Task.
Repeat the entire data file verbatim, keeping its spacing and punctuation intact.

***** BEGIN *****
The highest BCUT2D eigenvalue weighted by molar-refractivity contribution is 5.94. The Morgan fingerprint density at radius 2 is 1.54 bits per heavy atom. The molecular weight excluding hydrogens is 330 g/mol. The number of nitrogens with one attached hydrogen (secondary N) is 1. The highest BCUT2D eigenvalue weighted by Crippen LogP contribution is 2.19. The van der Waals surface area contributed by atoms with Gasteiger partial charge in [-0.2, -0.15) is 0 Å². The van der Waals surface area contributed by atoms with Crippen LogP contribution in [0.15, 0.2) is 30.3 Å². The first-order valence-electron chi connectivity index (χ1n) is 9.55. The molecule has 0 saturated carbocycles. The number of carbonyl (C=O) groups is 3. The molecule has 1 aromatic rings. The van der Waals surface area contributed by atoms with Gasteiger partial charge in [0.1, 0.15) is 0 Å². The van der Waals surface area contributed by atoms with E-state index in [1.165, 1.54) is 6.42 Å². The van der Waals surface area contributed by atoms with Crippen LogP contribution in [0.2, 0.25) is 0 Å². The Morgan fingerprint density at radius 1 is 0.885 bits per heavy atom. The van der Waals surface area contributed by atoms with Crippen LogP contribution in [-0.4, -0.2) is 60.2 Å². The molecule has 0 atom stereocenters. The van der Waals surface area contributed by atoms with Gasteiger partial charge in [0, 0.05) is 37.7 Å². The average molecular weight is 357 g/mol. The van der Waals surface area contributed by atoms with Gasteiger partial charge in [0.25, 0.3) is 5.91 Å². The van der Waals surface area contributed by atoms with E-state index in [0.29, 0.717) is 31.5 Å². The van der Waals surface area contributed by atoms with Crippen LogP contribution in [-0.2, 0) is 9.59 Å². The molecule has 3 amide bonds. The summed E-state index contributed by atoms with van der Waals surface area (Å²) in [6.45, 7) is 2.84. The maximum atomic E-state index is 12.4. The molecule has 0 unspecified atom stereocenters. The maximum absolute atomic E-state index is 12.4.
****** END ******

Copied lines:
The highest BCUT2D eigenvalue weighted by molar-refractivity contribution is 5.94. The Morgan fingerprint density at radius 2 is 1.54 bits per heavy atom. The molecular weight excluding hydrogens is 330 g/mol. The number of nitrogens with one attached hydrogen (secondary N) is 1. The highest BCUT2D eigenvalue weighted by Crippen LogP contribution is 2.19. The van der Waals surface area contributed by atoms with Gasteiger partial charge in [-0.2, -0.15) is 0 Å². The van der Waals surface area contributed by atoms with Crippen LogP contribution in [0.15, 0.2) is 30.3 Å². The first-order valence-electron chi connectivity index (χ1n) is 9.55. The molecule has 0 saturated carbocycles. The number of carbonyl (C=O) groups is 3. The molecule has 1 aromatic rings. The van der Waals surface area contributed by atoms with Gasteiger partial charge in [0.1, 0.15) is 0 Å². The van der Waals surface area contributed by atoms with E-state index in [1.165, 1.54) is 6.42 Å². The van der Waals surface area contributed by atoms with Crippen LogP contribution in [0.2, 0.25) is 0 Å². The Morgan fingerprint density at radius 1 is 0.885 bits per heavy atom. The van der Waals surface area contributed by atoms with Crippen LogP contribution in [-0.4, -0.2) is 60.2 Å². The molecule has 0 atom stereocenters. The van der Waals surface area contributed by atoms with Gasteiger partial charge in [0, 0.05) is 37.7 Å². The average molecular weight is 357 g/mol. The van der Waals surface area contributed by atoms with Gasteiger partial charge in [0.25, 0.3) is 5.91 Å². The van der Waals surface area contributed by atoms with E-state index in [0.29, 0.717) is 31.5 Å². The van der Waals surface area contributed by atoms with Crippen LogP contribution in [-0.2, 0) is 9.59 Å². The molecule has 3 amide bonds. The summed E-state index contributed by atoms with van der Waals surface area (Å²) in [6.45, 7) is 2.84. The maximum atomic E-state index is 12.4. The molecule has 0 unspecified atom stereocenters. The maximum absolute atomic E-state index is 12.4.